Gang of four

Restaurant: Pub grub revolutionaries led by Essex man
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Indy Lifestyle Online
In the cut-throat world of premier league cooking, chefs are quick to move around, change their colours and take on raw challenges. They build networks around them wherever they go. Sometimes they do it for the glory, sometimes for a change of scene; if they are not on their own, they often seek the inspiration and mutual trading of loose partnerships.

One of the most promising ventures around at the moment is the Huntsbridge Group, an offshoot of Poste Hotels, a group of country hotels with a reputation for informal but up-market food and excellent wine. John Hoskins, a partner in Poste Hotels and a Master of Wine, bought out some Poste Hotels and acquired others to form a new gang of four in Cambridgeshire and Essex. Their base is at the Old Bridge, Huntingdon (hence the group name); others include the Three Horseshoes, Madingley; the Pheasant at Keyston and the White Hart, Great Yeldham.

The philosophy behind all of this is clear. The starting point is generally a pub and all that goes with it - which means real ale, a casual, come- as-you-are approach out front and food that won't break the bank. If you want to eat, you simply order at the bar and grab a table. Each place also has a slightly more formal dining area of one kind or another where dapper waiters serve and tables can be booked. Menus are deliberately modern, but each chef has his own mark to make, and the free hand encourages flexibility; it's hard to tell the starters from the main courses. There's also a natural-born emphasis on quality ingredients, whether it be breads, fish or unpasteurised cheeses from Neal's Yard. And there are wine lists that ooze quality and zip at every turn. Italians are the real treasures, but each slate promises unequivocally serious drinking at realistic prices. As a sampler, I set out for the Three Horseshoes, off the A1303 a couple of miles outside Cambridge. This pub is as immaculate as they come and it keeps up appearances in a village where most of the houses are crowned with thatch as neat as anything coiffeured by Vidal Sassoon. What really impresses about this place is its lack of snobbery: leather-clad bikers eat bowls of pasta and drink beer in the garden, while the management types who drive out from Cambridge Business Park in their BMWs swap policy decisions over plates of char-grilled fish.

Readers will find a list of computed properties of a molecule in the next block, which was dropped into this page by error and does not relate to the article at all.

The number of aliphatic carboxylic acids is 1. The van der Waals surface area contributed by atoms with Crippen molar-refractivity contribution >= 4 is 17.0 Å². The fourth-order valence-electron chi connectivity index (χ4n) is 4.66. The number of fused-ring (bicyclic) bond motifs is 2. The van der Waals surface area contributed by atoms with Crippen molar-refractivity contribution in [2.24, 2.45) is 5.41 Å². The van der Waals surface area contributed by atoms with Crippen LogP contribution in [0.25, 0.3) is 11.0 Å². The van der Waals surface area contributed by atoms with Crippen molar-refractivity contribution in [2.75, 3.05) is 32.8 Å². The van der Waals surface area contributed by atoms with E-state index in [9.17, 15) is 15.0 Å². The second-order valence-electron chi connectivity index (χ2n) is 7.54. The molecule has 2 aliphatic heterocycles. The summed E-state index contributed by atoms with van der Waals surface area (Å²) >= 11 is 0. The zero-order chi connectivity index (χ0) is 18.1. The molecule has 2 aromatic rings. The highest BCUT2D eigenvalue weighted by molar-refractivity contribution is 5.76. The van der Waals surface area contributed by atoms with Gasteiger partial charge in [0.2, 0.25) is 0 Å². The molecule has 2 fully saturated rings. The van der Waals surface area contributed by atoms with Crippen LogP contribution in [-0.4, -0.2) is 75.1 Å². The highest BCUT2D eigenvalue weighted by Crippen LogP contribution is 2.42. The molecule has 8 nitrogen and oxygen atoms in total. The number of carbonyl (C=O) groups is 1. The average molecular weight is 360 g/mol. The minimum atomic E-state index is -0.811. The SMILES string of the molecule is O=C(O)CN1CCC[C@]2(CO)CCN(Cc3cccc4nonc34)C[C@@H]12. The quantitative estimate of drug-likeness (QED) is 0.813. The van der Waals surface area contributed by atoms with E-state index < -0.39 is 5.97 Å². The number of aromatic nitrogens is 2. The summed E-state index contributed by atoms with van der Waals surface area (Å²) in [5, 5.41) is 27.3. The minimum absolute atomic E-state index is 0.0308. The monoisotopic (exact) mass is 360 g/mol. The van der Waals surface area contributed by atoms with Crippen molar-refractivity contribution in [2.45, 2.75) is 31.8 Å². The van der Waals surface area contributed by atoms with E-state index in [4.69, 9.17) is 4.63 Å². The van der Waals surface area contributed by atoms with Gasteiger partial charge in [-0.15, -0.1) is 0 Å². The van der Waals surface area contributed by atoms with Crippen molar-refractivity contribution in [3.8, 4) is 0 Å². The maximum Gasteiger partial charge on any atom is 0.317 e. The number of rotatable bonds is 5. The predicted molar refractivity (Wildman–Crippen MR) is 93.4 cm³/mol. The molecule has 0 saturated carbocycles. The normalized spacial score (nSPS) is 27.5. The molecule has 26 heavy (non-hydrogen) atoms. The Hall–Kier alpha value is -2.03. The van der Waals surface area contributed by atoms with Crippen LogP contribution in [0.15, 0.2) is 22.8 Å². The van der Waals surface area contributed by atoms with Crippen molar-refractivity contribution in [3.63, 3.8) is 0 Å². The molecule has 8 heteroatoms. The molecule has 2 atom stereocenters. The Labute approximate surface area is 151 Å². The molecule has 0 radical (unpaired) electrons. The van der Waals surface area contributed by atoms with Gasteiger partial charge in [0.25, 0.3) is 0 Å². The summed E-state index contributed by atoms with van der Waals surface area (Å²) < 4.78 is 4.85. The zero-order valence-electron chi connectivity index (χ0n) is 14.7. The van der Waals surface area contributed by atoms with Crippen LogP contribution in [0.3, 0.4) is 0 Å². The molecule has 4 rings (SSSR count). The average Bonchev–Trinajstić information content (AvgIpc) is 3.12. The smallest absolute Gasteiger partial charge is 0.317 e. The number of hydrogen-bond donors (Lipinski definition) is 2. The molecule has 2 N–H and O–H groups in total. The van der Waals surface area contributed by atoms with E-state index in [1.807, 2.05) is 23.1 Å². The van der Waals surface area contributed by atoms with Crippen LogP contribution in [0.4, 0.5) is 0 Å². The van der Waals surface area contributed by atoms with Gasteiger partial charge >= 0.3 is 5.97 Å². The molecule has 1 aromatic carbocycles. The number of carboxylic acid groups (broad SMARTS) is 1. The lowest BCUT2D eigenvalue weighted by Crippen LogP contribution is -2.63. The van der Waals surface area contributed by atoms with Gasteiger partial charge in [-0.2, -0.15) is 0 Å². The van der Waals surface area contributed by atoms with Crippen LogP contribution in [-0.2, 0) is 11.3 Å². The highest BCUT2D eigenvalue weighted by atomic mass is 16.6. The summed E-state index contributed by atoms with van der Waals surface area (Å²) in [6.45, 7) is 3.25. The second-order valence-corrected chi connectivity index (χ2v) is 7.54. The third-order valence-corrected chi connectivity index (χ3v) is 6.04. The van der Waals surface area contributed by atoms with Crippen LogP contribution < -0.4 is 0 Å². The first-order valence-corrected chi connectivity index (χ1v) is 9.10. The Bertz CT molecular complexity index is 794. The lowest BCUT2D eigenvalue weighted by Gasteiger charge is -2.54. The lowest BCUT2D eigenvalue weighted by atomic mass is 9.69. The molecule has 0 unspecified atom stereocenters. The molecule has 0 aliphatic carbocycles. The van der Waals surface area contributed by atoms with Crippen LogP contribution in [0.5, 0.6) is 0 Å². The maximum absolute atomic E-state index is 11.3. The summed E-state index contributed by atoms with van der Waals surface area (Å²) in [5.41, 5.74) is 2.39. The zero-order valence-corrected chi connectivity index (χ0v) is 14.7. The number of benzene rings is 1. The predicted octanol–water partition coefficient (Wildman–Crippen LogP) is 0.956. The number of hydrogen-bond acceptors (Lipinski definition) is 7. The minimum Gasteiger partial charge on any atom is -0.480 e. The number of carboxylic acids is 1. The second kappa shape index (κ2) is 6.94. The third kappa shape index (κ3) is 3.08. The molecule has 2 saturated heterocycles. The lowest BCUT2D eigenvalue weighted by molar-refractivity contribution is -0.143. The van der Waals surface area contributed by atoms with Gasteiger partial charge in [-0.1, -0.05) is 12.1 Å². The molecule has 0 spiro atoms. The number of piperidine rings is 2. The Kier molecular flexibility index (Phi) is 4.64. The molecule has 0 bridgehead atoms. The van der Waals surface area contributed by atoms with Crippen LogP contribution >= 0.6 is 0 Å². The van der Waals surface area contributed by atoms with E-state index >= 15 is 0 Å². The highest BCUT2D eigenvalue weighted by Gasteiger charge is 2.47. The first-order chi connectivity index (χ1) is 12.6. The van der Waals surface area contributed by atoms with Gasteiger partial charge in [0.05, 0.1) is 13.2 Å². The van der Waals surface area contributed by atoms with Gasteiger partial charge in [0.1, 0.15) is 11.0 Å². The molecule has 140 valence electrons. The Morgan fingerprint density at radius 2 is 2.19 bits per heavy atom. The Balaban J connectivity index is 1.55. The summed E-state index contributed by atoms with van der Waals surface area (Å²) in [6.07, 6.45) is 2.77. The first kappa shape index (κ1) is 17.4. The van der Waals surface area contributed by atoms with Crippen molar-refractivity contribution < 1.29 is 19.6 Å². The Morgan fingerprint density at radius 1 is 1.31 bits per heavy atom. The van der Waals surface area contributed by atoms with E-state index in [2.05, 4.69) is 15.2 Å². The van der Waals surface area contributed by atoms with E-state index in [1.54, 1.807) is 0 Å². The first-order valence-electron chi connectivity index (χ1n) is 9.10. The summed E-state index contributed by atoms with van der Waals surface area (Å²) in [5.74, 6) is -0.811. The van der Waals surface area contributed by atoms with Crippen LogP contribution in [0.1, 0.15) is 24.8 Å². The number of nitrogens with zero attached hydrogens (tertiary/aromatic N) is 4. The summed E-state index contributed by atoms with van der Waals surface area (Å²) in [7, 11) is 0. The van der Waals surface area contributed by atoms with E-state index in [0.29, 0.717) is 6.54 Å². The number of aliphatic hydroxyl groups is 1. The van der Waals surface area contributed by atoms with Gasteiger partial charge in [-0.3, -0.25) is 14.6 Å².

Chef/patron Richard Stokes lays on a menu with a fierce modern Mediterranean accent. Think of a fashionable ingredient and the chances are that it will be listed somewhere: broad beans, truffle oil, pesto, every kind of mash, they all get a look in. When this flamboyant approach works - and it generally does - the results are vivid, cohesive and shot through with generosity and enthusiasm.

I could find little to fault in a salad of grilled chicken: an exactly blackened breast had been thickly spread with minty pesto and then perched confidently on a mound of just-cooked couscous. The supporting cast of shaved Parmesan, pine nuts, some trendy leaves and a dressing with a citrus edge worked beautifully. Just as impressive, I reckon, was an epic slab of monkfish, roasted and served with sublime baby fennel and a compote of tomatoes, onion and saffron. There's nothing finicky or precious about cooking like this: it convinces because of its freshness and vigour. I'm no great fan of puddings, but I bowed to superior knowledge when one of my companions - a lady of petite proportions - devoured a seductively warm, caramelised lemon tart and then proceeded to order sticky toffee pudding with butterscotch sauce. The talk was all of lightness, abundant fruit and cumulative sweetness: as desserts go, this one had clearly come out of the top drawer.